I would ask the Minister to avoid repeating the erroneous suggestion his officials have been making that any of the £13 billion of public health benefits that his department surmises will come from the tobacco products directive would be the result of Article 20, or Parts 6 and 7 of these regulations. In the table set out on page 45 of the impact assessment, the department has not been able to quantify a single benefit from vaping regulation.
Let me put this in a little context. At the beginning of this decade, attempts to reduce smoking were stalling. We had taxed the habit to the point where the main beneficiaries were black market traders, we had barred smoking from every public building, and nicotine patches were proving unpopular with smokers. Then along comes a technical breakthrough, thanks to a man who I have met named Hon Lik, working in central China. It was something that gives a nicotine hit in the same fashion as smoking but is far safer and cleaner. It is a fantastic piece of luck, or rather ingenuity. As the Prime Minister told the other place in December, vaping has now helped more than 1 million people in this country to stop smoking altogether.
How safe is vaping? We know that concentrations of harmful and potentially harmful constituents such as carbonyl compounds, tobacco-specific nitrosamines, polycyclic aromatic hydrocarbons and other constituents are in the order of 1,500 times higher in cigarette smoke than in vapour. A well-controlled trial has recently been carried out by Dr Grant O’Connell and colleagues working for the vaping manufacturer Fontem Ventures. They asked 15 smokers to give up altogether for five days, 15 to vape only for five days, and another 15 to mix vaping and smoking for five days. They measured the harmful and potentially harmful constituents in the urine, blood and breath of each group, and the results were striking. After five days, the vapers’ carboxyhaemoglobin levels—an indication of how much carbon monoxide they had in their systems—had dropped by 83%, which was an even bigger drop than in the cold-turkey cessation group, whose levels dropped by 75%. Even the dual users had seen a drop of 23%. The amount of carbon monoxide they exhaled had halved in both the vapers and the cessation group. Much the same was true for all the other biomarkers except, of course, for nicotine.
In other words, in terms of harmful constituents vaping is almost indistinguishable from not smoking at all. Both Public Health England and the Royal College of Physicians agree that it is much safer than smoking. As far as we can tell, nicotine addiction without smoking is about as dangerous as caffeine addiction.
Vaping is therefore a public health triumph that the Department of Health has, to its extreme shame, done its utmost to block. In 2010, the department’s medicines regulator, the MHRA, tried to ban vaping devices completely. In 2013, the agency—which is financed largely by the pharmaceutical industry—tried to insist that every e-cigarette should be licensed as a medicine. This would again have amounted to a de facto ban. After six years of trying, the agency has so far only managed to license one e-cigarette, which is still not available to the public. If the Department of Health had had its way, there would not be 25,000 varieties of vaping product on the market today, but zero. The only winners from the Department of Health’s policy prescriptions would be undertakers.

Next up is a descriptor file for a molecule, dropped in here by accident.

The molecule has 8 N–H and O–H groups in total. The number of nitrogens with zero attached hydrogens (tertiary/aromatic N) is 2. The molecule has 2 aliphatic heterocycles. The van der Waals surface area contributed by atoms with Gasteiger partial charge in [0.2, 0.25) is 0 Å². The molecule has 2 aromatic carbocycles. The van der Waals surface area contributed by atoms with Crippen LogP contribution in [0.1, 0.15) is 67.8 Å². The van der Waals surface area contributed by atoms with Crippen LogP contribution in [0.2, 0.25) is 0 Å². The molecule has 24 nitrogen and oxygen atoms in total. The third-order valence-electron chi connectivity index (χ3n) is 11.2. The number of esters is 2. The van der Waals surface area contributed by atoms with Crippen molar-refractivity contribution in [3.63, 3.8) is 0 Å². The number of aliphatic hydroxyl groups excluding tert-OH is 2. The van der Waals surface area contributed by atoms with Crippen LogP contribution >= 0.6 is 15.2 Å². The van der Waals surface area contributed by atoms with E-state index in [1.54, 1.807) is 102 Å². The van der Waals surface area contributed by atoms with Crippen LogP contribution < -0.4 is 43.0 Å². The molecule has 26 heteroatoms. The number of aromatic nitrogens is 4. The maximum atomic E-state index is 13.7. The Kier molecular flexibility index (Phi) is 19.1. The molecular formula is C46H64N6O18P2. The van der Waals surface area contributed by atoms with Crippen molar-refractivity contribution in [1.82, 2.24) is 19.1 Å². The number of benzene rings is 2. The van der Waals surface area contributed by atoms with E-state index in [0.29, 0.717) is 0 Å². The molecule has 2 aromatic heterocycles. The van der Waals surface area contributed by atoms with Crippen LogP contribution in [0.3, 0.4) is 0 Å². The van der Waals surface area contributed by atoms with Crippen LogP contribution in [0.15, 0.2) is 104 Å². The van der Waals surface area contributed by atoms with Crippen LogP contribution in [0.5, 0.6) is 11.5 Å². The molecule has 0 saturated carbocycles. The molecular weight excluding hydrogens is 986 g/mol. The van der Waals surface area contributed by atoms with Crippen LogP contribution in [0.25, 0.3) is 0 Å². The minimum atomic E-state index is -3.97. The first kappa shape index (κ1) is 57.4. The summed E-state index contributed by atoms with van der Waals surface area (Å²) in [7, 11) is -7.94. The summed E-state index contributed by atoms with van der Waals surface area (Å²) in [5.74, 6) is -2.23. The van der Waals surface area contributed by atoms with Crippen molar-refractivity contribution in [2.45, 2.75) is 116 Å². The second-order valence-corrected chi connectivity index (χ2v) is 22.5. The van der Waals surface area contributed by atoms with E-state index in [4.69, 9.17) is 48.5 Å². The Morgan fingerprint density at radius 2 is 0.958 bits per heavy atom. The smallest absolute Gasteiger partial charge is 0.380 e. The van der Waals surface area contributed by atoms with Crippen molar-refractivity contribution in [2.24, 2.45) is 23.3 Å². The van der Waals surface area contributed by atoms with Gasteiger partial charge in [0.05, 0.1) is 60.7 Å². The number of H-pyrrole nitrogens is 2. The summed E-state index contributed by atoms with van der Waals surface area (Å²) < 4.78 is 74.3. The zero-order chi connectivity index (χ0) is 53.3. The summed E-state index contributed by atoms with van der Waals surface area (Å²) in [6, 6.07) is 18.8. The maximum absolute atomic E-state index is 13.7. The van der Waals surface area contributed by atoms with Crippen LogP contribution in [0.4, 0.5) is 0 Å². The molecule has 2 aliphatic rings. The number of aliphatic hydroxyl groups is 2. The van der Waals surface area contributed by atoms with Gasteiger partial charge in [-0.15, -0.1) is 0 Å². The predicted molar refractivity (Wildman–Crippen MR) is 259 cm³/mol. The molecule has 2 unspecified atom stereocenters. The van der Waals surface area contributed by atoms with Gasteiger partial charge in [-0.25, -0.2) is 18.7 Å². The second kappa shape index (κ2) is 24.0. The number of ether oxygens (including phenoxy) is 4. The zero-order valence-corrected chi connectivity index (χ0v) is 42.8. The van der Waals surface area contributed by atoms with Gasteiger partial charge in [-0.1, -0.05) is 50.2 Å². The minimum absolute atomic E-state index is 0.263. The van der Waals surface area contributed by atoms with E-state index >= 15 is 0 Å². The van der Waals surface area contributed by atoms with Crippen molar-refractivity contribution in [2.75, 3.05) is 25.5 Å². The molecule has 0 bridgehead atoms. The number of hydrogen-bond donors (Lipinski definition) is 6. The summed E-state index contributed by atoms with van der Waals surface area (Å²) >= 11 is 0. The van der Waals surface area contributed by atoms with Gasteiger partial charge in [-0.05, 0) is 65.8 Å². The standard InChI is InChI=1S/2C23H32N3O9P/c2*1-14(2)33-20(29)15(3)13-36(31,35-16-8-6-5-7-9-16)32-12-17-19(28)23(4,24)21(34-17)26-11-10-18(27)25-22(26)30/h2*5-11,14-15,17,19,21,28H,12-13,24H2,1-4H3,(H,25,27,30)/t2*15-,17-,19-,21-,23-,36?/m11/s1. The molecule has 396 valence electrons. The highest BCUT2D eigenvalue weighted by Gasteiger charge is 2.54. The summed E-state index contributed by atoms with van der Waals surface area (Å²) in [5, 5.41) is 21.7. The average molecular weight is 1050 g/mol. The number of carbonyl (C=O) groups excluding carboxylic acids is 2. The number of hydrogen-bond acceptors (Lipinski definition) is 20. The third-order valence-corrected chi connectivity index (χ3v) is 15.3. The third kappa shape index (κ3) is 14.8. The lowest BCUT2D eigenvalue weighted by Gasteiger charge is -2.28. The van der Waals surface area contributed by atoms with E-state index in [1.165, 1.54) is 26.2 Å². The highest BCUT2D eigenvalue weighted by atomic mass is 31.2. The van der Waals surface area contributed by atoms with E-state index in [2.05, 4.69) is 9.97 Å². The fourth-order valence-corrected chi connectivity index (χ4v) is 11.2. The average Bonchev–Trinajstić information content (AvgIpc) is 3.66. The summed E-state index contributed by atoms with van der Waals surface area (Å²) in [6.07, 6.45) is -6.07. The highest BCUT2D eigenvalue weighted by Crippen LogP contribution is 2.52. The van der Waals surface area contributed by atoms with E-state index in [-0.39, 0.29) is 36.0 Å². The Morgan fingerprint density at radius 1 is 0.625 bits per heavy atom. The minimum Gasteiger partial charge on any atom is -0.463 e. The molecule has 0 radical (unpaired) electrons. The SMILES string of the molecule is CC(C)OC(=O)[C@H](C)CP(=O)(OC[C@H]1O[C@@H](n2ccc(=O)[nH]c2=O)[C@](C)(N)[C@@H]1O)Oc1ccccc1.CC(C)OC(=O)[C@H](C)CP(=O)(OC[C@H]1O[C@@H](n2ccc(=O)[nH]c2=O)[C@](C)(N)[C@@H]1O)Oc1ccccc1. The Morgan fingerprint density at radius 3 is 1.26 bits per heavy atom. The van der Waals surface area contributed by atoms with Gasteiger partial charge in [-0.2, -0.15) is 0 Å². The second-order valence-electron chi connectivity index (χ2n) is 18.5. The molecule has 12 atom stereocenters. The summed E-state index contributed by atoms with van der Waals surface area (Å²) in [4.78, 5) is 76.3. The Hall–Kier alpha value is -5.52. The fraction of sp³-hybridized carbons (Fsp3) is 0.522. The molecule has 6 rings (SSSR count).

Thankfully—and my noble friends will know how painful it is for me to say this—the European Parliament voted down the folly of exclusive medicinal regulation, but it did not vote down the rest of Article 20 of the tobacco products directive which, in that wonderfully undemocratic way, is now being forced upon us. The truth is that these regulations were scripted in Brussels by pharmaceutical companies desperately trying to protect the sales of their widely unloved nicotine replacement therapies. What we have before the House is still a piece of legislation that is not fit for purpose. When even the Department of Health says that it risks increasing smoking, we know that we are facing a moral responsibility as legislators to review this in great detail. It most certainly should not just be nodded through.
It is no defence to say that some regulation is required. No sensible person would argue against us knowing what is going into e-liquids and what comes out in vapour. Potential toxins should be tested, as happens with food, cosmetics and other consumer products. But as the department admitted in an Answer to a Written Question, far more adverse incidents are reported by doctors about pharmaceutical nicotine replacement therapies than e-cigarettes. At most, a bit of tidying up of the testing process was needed.